I’ve written a few reviews but as an author I can’t post them until the comp is over.

Since I started posting shortish reviews in this thread, and it’s not getting too much action, I thought I’d continue.


David Whyld


Warning: some REAL spoilers in this.

[spoiler]My initial impressions of this were rather positive; they then went a bit downhill, and I end up (in Introcomp terms) with a qualified “yes” as an answer to the question.

Many of the elements here are great: a mysterious quest in an interestingly detailed city, with plenty going on (NPCs to talk to) and a real narrative. All this with a “consistent game mechanic”: the ability to “meld” and “unmeld” — to combine objects to make new ones, and to separate melded objects again. There’s enough of a strange fantastical background, a bit sinister, to give interest and flavour. The writing is good and for the most part (more on this later) the implementation is sound also, with properly implemented scenery objects, anticipated responses to actions, and so forth. All good stuff, in what is actually quite a long piece, certainly playable as it stands.

But, as the game progressed, I found myself sometimes irritated, sometimes annoyed, sometimes puzzled, sometimes disappointed, and ultimately sceptical about the central mechanic.

Irritated … by some silly implementation bits and pieces. Two examples:

  • The game uses “talk to” rather than ask/tell/show. But it doesn’t tell you this straight out, so that it LOOKS as if ask/tell/show is “working” but that the characters are just unresponsive. I have no problem at all with “talk to” as a system. It’s a price I am very happy to pay for plenty of NPCs and some narrative drive. And it’s well done. But it’s really only fair to let me know that that is how I should interact.
  • The game is (for reasons that will appear later) sometimes pretty tough. I was told there was no help or hints. Fine. There is no response to “About” or “Credits” either. Finally, after being stuck for some time, I frustratedly typed WALKTHROUGH. And there it was! Now a walkthrough is not a very kind hint system, and no doubt if the game was ever finished and released it would get a proper hint system instead. Still, it’s certainly a very reasonable thing for an Introcomp piece to give me a walkthrough instead. But please tell me that it’s there.

This, it should be noted, is in contrast to the very fair and well-executed way in which the game does introduce you to its central “melding” mechanism. So it’s not that the author can’t get it right. It’s just that in these cases he didn’t. But these are all minor irritations, which could easily be made good in a full release.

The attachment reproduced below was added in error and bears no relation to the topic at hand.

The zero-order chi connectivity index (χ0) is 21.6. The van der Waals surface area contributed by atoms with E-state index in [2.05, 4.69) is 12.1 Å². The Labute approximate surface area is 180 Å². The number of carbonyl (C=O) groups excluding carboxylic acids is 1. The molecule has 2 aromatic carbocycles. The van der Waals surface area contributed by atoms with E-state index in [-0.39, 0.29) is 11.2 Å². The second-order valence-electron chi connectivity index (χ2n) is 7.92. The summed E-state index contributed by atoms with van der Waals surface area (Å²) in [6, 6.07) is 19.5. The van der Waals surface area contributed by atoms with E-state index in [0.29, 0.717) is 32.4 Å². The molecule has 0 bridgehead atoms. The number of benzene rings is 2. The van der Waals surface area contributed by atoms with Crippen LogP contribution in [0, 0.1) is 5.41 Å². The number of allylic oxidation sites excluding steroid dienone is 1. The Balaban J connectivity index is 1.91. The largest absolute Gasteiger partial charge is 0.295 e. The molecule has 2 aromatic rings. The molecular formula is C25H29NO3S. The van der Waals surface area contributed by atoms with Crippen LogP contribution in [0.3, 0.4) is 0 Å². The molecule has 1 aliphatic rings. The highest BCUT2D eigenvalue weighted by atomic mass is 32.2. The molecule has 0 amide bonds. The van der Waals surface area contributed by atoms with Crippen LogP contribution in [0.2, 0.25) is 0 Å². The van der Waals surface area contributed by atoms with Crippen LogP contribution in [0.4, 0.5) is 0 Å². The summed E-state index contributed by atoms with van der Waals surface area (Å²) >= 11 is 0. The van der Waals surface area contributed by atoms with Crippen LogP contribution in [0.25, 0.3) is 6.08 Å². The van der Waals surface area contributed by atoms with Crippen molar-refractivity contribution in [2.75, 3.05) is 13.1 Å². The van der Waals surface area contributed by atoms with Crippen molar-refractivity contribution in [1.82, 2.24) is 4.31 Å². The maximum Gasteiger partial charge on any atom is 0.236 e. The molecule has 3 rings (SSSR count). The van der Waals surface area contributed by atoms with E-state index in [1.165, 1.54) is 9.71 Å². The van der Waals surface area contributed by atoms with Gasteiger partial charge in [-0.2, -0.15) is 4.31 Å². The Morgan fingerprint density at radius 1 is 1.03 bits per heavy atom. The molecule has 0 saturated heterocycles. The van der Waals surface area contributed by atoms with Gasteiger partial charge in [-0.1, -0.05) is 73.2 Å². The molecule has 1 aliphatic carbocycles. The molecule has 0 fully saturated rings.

Annoyed … by some classic “guess the verb” problems, where the game (indeed) positively misdirects one. Let’s take two.

At one point it’s necessary to take a lightbulb. This is fairly though obliquely cued in the room description. The necessary command (according to the walkthrough) is “SMASH BULB”. Note that the (standard) “HIT BULB” does not work, although the message for a successful action actually uses that very verb!

Thats just unfair. You tell me I can’t hit the lightbulb, and then when I ask to smash it you have the temerity to tell me that what I needed to do all along was to hit it, only I had to find the (non-standard) verb to do so.

Similarly, there’s a point at which you have to probe into a crack. Again, the required action is fairly clued in the main description. But again a “standard” attempt fails misleadingly:

In this case, surely “PUT … IN” should at least fail informatively, and POKE … IN should work. Admittedly the true aficionado would realise that the parser had understood POKE, which in a way clues that one is on the right track. But this is not, on balance right. This crack should be responding in some way to all sorts of reasonable attempts to feel inside it, probe it with pointy-sort-of-objects, break it, open it, and so on. It should not be hanging on for the perfect verb and the exact preposition.

Note that these are key actions. Where an author requires non-standard verbs at critical places, it’s especially important to be liberal with synonyms and punctilious to avoid misdirection. Annoying.